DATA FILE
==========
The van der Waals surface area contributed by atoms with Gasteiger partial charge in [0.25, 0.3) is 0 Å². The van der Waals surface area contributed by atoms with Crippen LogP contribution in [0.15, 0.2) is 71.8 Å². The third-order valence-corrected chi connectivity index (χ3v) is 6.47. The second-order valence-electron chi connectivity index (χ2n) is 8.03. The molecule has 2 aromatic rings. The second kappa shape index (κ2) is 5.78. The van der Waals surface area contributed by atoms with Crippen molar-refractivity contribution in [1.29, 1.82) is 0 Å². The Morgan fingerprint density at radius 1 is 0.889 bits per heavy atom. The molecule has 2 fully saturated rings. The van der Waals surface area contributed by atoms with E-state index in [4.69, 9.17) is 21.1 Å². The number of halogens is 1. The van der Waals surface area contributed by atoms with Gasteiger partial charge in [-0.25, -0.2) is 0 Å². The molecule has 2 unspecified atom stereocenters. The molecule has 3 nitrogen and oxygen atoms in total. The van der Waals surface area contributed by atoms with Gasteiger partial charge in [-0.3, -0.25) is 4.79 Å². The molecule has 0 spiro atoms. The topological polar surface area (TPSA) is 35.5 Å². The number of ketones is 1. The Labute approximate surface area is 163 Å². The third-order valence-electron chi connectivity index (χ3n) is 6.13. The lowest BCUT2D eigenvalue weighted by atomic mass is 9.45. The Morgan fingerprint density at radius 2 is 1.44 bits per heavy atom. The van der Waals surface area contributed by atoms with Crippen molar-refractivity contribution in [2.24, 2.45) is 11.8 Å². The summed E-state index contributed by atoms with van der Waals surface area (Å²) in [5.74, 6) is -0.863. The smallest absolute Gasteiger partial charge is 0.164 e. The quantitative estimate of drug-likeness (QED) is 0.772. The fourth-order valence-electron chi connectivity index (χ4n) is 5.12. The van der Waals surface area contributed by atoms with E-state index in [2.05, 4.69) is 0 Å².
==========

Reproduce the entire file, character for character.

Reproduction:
The van der Waals surface area contributed by atoms with Gasteiger partial charge in [0.25, 0.3) is 0 Å². The van der Waals surface area contributed by atoms with Crippen LogP contribution in [0.15, 0.2) is 71.8 Å². The third-order valence-corrected chi connectivity index (χ3v) is 6.47. The second-order valence-electron chi connectivity index (χ2n) is 8.03. The molecule has 2 aromatic rings. The second kappa shape index (κ2) is 5.78. The van der Waals surface area contributed by atoms with Crippen molar-refractivity contribution in [1.29, 1.82) is 0 Å². The Morgan fingerprint density at radius 1 is 0.889 bits per heavy atom. The molecule has 2 fully saturated rings. The van der Waals surface area contributed by atoms with E-state index in [4.69, 9.17) is 21.1 Å². The number of halogens is 1. The van der Waals surface area contributed by atoms with Gasteiger partial charge in [-0.25, -0.2) is 0 Å². The molecule has 2 unspecified atom stereocenters. The molecule has 3 nitrogen and oxygen atoms in total. The van der Waals surface area contributed by atoms with Gasteiger partial charge in [-0.3, -0.25) is 4.79 Å². The molecule has 0 spiro atoms. The topological polar surface area (TPSA) is 35.5 Å². The number of ketones is 1. The Labute approximate surface area is 163 Å². The third-order valence-electron chi connectivity index (χ3n) is 6.13. The lowest BCUT2D eigenvalue weighted by atomic mass is 9.45. The Morgan fingerprint density at radius 2 is 1.44 bits per heavy atom. The van der Waals surface area contributed by atoms with Crippen molar-refractivity contribution in [2.24, 2.45) is 11.8 Å². The summed E-state index contributed by atoms with van der Waals surface area (Å²) in [5.74, 6) is -0.863. The smallest absolute Gasteiger partial charge is 0.164 e. The quantitative estimate of drug-likeness (QED) is 0.772. The fourth-order valence-electron chi connectivity index (χ4n) is 5.12. The van der Waals surface area contributed by atoms with E-state index in [2.05, 4.69) is 0 Å².